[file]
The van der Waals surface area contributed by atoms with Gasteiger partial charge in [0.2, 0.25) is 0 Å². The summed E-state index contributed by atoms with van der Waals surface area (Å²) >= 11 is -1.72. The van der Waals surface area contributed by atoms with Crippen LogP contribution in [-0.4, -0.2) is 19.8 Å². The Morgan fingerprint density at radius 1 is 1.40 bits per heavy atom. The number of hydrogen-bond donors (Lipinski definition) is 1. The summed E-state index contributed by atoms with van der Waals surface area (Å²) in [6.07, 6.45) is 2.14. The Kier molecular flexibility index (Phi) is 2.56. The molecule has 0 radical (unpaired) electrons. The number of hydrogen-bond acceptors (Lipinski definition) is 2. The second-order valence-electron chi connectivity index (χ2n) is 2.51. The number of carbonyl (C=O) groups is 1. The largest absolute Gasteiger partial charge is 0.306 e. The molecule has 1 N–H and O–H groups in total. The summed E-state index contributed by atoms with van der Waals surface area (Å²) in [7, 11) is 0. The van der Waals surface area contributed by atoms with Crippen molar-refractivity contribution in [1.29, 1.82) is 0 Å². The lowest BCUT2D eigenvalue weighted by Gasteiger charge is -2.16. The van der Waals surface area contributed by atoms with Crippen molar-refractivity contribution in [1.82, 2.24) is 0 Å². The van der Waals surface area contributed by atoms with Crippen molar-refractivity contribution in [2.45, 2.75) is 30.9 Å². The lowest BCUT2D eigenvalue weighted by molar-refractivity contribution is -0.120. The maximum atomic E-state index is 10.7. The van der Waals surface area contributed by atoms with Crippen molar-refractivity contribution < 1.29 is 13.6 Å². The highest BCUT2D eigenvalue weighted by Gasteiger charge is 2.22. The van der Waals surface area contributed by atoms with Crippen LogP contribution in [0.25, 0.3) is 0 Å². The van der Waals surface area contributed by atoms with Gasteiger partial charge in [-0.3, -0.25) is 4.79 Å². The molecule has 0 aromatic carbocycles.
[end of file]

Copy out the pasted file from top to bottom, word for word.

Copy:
The van der Waals surface area contributed by atoms with Gasteiger partial charge in [0.2, 0.25) is 0 Å². The summed E-state index contributed by atoms with van der Waals surface area (Å²) >= 11 is -1.72. The van der Waals surface area contributed by atoms with Crippen LogP contribution in [-0.4, -0.2) is 19.8 Å². The Morgan fingerprint density at radius 1 is 1.40 bits per heavy atom. The number of hydrogen-bond donors (Lipinski definition) is 1. The summed E-state index contributed by atoms with van der Waals surface area (Å²) in [6.07, 6.45) is 2.14. The Kier molecular flexibility index (Phi) is 2.56. The molecule has 0 radical (unpaired) electrons. The number of hydrogen-bond acceptors (Lipinski definition) is 2. The second-order valence-electron chi connectivity index (χ2n) is 2.51. The number of carbonyl (C=O) groups is 1. The largest absolute Gasteiger partial charge is 0.306 e. The molecule has 1 N–H and O–H groups in total. The summed E-state index contributed by atoms with van der Waals surface area (Å²) in [7, 11) is 0. The van der Waals surface area contributed by atoms with Crippen molar-refractivity contribution in [1.29, 1.82) is 0 Å². The lowest BCUT2D eigenvalue weighted by Gasteiger charge is -2.16. The van der Waals surface area contributed by atoms with Crippen molar-refractivity contribution in [1.82, 2.24) is 0 Å². The van der Waals surface area contributed by atoms with Crippen molar-refractivity contribution in [2.45, 2.75) is 30.9 Å². The lowest BCUT2D eigenvalue weighted by molar-refractivity contribution is -0.120. The maximum atomic E-state index is 10.7. The van der Waals surface area contributed by atoms with Crippen molar-refractivity contribution < 1.29 is 13.6 Å². The highest BCUT2D eigenvalue weighted by Gasteiger charge is 2.22. The van der Waals surface area contributed by atoms with Crippen LogP contribution in [0.25, 0.3) is 0 Å². The van der Waals surface area contributed by atoms with Gasteiger partial charge in [-0.3, -0.25) is 4.79 Å². The molecule has 0 aromatic carbocycles.